I have managed to acquire quite a unique find – unique for the photographer that typically wields gear so large that a backpack is needed to carry it all. Last week, this camera made its way to my hands. In black, no less.
The battery was completely dead, and there was no charger to be found. After ordering an inexpensive replacement charger from Amazon, I was able to charge it and actually try it out to see firstly if it works at all and secondly if it’s good.
Having spent an overwhelming majority of my photography art journey in the Canon ecosystem, this camera seems to fit in the collection very nicely. Photography is a place where artists that can’t do much else can thrive. Drawing never ends well for me, nor does sculpting or any other sort of physical art form. The beauty of photography is that all of that work is done for you. It’s a game of capturing what’s already there, and then working with that image until you’re happy with it.
I wanted to read up on this thing first. The first question I had was simply what is an “elph?” Doing research online, it’s actually a combination of the words “elf” and “photograph.” An elf being small and magical and “ph” indicating photography. I guess they never considered Will Ferrell.
Released in March of 2011, it appears to have aged relatively well with fairly impressive specifications, even by today’s standards in 2022. Weighing in at 12.1 (of course Canon has to add that extra “0.1” to their number) megapixels, it can yield images that can be comfortably be printed at 11×14 inches and beyond. Don’t get too excited over that, though. The actual sensor is 6.2mm x 4.6mm. In comparison, most full-sized “DSLR” cameras have sensors that are 25mm x 17mm (and “full frame” sensors are even larger than that). Size does matter – the image sensor is the electronic equivalent of the film frame. The bigger the frame, the more light it can capture, the more information it can capture, and the more potential for a really high-quality image. Camera makers have all sorts of technical programming tricks to yield that higher “megapixel” number and produce bigger images from smaller sensors that I won’t get into here. That’s a discussion that really belongs in its own posting.
Having said that, this camera is no slouch. For its ultra compact size, smaller than even modern iPhones, it packs a lot of punch. Impressively, it also boasts shutter speeds as fast as 1/1500 of a second and an ISO setting as high as 3200. With an optical zoom range of 28-112mm (just say no to digital zoom), there’s plenty of room to work with. It uses Canon’s standard image stabilizer technology as well.
The only big drawback here is that it doesn’t support charging over USB. You have to take the battery out and use an external charger. This can be very tedious, especially when traveling. Even in 2011, this technology was not unheard of. Sadly, lots of modern cameras don’t support this. In the age where power packs are a staple in the modern traveler’s backpack, charging over USB should be a no-brainer.
Now that I’ve blinded you all with photographic technobabble, I think it’s time to show some images.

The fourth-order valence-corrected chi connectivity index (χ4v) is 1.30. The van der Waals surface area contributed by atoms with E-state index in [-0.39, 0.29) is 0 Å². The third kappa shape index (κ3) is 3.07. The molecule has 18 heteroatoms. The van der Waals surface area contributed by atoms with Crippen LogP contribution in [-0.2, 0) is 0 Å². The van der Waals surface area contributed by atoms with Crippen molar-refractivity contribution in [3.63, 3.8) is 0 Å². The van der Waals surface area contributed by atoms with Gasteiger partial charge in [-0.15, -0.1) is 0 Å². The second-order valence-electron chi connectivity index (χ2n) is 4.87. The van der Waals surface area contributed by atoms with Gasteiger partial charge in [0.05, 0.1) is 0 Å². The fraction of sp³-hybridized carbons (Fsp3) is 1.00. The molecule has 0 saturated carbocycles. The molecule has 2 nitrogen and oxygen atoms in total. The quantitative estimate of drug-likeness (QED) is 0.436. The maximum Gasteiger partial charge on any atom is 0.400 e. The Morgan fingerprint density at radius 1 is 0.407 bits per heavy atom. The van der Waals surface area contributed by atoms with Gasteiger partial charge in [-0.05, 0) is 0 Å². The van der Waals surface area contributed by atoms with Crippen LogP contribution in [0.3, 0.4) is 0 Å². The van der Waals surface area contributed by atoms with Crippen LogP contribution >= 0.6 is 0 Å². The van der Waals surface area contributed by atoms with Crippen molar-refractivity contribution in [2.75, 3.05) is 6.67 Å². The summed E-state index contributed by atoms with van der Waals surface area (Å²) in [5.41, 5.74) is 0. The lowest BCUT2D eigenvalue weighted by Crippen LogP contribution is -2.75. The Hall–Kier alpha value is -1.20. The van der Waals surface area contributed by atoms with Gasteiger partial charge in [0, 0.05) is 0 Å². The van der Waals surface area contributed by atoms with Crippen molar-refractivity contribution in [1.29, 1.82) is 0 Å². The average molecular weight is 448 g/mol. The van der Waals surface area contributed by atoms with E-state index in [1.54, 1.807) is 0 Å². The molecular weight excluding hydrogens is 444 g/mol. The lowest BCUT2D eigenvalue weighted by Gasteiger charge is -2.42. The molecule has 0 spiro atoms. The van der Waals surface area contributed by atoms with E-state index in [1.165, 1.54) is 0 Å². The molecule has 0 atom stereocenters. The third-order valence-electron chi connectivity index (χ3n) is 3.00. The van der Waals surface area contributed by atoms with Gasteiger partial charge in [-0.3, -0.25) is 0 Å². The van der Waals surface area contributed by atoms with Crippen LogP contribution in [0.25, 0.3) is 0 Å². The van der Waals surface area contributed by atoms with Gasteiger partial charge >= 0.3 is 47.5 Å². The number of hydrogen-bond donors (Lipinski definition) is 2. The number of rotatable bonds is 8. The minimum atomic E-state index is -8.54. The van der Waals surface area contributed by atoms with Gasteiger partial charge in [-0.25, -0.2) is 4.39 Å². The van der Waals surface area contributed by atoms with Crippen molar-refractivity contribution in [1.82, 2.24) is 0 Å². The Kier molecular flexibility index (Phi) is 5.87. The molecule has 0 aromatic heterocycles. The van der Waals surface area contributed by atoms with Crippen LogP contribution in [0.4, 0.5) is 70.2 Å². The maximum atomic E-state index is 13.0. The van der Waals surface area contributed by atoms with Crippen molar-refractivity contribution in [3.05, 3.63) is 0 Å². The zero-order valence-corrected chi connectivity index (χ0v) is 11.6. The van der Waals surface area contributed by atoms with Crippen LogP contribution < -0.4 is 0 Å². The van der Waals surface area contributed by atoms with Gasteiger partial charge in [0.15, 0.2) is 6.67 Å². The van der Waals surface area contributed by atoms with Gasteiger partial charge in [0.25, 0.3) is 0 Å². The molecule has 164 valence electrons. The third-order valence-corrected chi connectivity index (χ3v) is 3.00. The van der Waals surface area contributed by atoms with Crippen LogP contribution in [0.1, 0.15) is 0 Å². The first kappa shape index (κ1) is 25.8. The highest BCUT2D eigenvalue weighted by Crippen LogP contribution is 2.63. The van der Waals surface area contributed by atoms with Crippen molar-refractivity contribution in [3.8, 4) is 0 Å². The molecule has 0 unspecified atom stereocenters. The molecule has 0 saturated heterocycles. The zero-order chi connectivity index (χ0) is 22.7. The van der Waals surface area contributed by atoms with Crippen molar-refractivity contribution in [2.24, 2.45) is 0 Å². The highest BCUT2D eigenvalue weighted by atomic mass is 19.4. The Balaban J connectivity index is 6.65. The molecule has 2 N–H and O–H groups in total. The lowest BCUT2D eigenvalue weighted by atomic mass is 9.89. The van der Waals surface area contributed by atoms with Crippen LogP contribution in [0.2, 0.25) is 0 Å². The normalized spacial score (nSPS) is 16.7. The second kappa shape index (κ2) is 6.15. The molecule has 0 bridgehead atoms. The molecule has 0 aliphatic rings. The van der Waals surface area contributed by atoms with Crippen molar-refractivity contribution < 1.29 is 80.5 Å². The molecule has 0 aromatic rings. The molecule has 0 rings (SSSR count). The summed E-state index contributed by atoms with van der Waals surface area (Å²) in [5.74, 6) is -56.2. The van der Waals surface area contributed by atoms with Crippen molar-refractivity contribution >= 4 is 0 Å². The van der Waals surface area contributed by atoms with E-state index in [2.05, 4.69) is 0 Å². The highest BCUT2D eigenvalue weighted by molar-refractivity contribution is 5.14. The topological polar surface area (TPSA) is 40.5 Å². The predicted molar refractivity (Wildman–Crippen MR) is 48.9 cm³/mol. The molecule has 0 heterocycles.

As with all Canon cameras, they feature a “P” mode, which stands for “Program Mode” that selects everything automatically but gives you some freedom to control or change the settings. They also feature a fully automatic mode where you hit the button and you just get what you get.
I started off shooting our front yard tree in the fully automatic mode. I have purposely edited nothing, so we can see exactly what comes off the card. Both of these shots of the trees in my front yard came out quite nice actually.
I noticed in full automatic mode the camera just wasn’t having anything to do with close up shots. I wanted to do this shot of a sprouting flower. I have not really done gardening before, but a few weeks ago I went to Wal Mart, grabbed $2.00 worth of seed packets of random flowers, and then came home and literally just poked holes in the ground and shoved the seeds in. This is sprouting up, and I have no idea what it is that I planted. I suppose when it blooms, I’ll find out. Unfortunately, in auto mode I couldn’t get it to focus right. This blurry foreground shot is all I got.
I went to the side of our house to look at our rose bush. I used the “P” program mode and my luck was a bit better. I could make it focus where I wanted, so I managed to get a clear flower foreground. I’m quite happy with the focus here. Adjustment of settings by menu was a painless affair. It appears that it captures color quite nicely.
This camera indeed packs a lot of power into a small package. Most every camera tries to make one button convenience for those on the go, but it’s very rare to find one that actually achieves this. Honestly, I don’t think anybody has achieved single button photo nirvana. Though, oddly enough, smart phone cameras actually do come very close and I’m not really sure how. Total automation is truly a mixed bag with photography. A consistent Program Mode is the hallmark of Canon, and the fact that this camera uses it gives it a lot of possibilities for really good images. For long time users of Canon products, this certainly does not disappoint. Add to that the advantage of putting it in your pocket or perhaps your purse.
Most importantly – it can be used to shoot photos, not each other.